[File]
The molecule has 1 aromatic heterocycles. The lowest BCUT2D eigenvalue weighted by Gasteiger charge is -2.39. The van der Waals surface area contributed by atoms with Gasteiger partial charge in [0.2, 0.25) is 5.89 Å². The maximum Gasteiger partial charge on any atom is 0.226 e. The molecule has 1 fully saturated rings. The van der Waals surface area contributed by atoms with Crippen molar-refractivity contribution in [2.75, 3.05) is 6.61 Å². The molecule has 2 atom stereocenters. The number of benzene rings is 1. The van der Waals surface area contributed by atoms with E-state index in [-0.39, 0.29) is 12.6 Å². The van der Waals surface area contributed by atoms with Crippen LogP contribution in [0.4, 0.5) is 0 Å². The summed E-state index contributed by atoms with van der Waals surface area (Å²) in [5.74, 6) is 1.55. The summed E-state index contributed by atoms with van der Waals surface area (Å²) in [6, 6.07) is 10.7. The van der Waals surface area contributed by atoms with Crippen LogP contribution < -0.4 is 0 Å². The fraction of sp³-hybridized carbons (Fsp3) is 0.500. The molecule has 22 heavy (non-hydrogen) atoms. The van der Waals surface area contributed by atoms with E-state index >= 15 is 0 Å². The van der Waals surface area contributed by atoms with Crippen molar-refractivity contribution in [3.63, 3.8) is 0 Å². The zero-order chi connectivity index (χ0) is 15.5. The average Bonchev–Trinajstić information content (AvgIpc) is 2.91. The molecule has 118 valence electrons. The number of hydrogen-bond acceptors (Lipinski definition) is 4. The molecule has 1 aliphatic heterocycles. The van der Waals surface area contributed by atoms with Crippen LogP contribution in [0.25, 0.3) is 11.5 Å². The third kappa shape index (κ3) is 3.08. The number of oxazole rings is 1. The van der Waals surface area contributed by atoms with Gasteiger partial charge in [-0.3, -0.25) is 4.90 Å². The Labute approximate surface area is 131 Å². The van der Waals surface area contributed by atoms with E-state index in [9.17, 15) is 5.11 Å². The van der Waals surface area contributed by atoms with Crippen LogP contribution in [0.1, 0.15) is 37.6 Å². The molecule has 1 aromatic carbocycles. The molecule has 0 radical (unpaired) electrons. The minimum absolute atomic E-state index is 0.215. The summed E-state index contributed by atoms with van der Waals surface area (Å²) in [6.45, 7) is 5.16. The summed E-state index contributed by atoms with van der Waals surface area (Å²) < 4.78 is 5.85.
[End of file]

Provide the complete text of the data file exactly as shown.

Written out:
The molecule has 1 aromatic heterocycles. The lowest BCUT2D eigenvalue weighted by Gasteiger charge is -2.39. The van der Waals surface area contributed by atoms with Gasteiger partial charge in [0.2, 0.25) is 5.89 Å². The maximum Gasteiger partial charge on any atom is 0.226 e. The molecule has 1 fully saturated rings. The van der Waals surface area contributed by atoms with Crippen molar-refractivity contribution in [2.75, 3.05) is 6.61 Å². The molecule has 2 atom stereocenters. The number of benzene rings is 1. The van der Waals surface area contributed by atoms with E-state index in [-0.39, 0.29) is 12.6 Å². The van der Waals surface area contributed by atoms with Crippen LogP contribution in [0.4, 0.5) is 0 Å². The summed E-state index contributed by atoms with van der Waals surface area (Å²) in [5.74, 6) is 1.55. The summed E-state index contributed by atoms with van der Waals surface area (Å²) in [6, 6.07) is 10.7. The van der Waals surface area contributed by atoms with Crippen LogP contribution < -0.4 is 0 Å². The fraction of sp³-hybridized carbons (Fsp3) is 0.500. The molecule has 22 heavy (non-hydrogen) atoms. The van der Waals surface area contributed by atoms with E-state index >= 15 is 0 Å². The van der Waals surface area contributed by atoms with Crippen molar-refractivity contribution in [3.63, 3.8) is 0 Å². The zero-order chi connectivity index (χ0) is 15.5. The average Bonchev–Trinajstić information content (AvgIpc) is 2.91. The molecule has 118 valence electrons. The number of hydrogen-bond acceptors (Lipinski definition) is 4. The molecule has 1 aliphatic heterocycles. The van der Waals surface area contributed by atoms with Crippen LogP contribution in [0.25, 0.3) is 11.5 Å². The third kappa shape index (κ3) is 3.08. The number of oxazole rings is 1. The van der Waals surface area contributed by atoms with Gasteiger partial charge in [-0.3, -0.25) is 4.90 Å². The Labute approximate surface area is 131 Å². The van der Waals surface area contributed by atoms with E-state index in [9.17, 15) is 5.11 Å². The van der Waals surface area contributed by atoms with Crippen LogP contribution in [0.1, 0.15) is 37.6 Å². The molecule has 1 aromatic carbocycles. The molecule has 0 radical (unpaired) electrons. The minimum absolute atomic E-state index is 0.215. The summed E-state index contributed by atoms with van der Waals surface area (Å²) in [6.45, 7) is 5.16. The summed E-state index contributed by atoms with van der Waals surface area (Å²) < 4.78 is 5.85.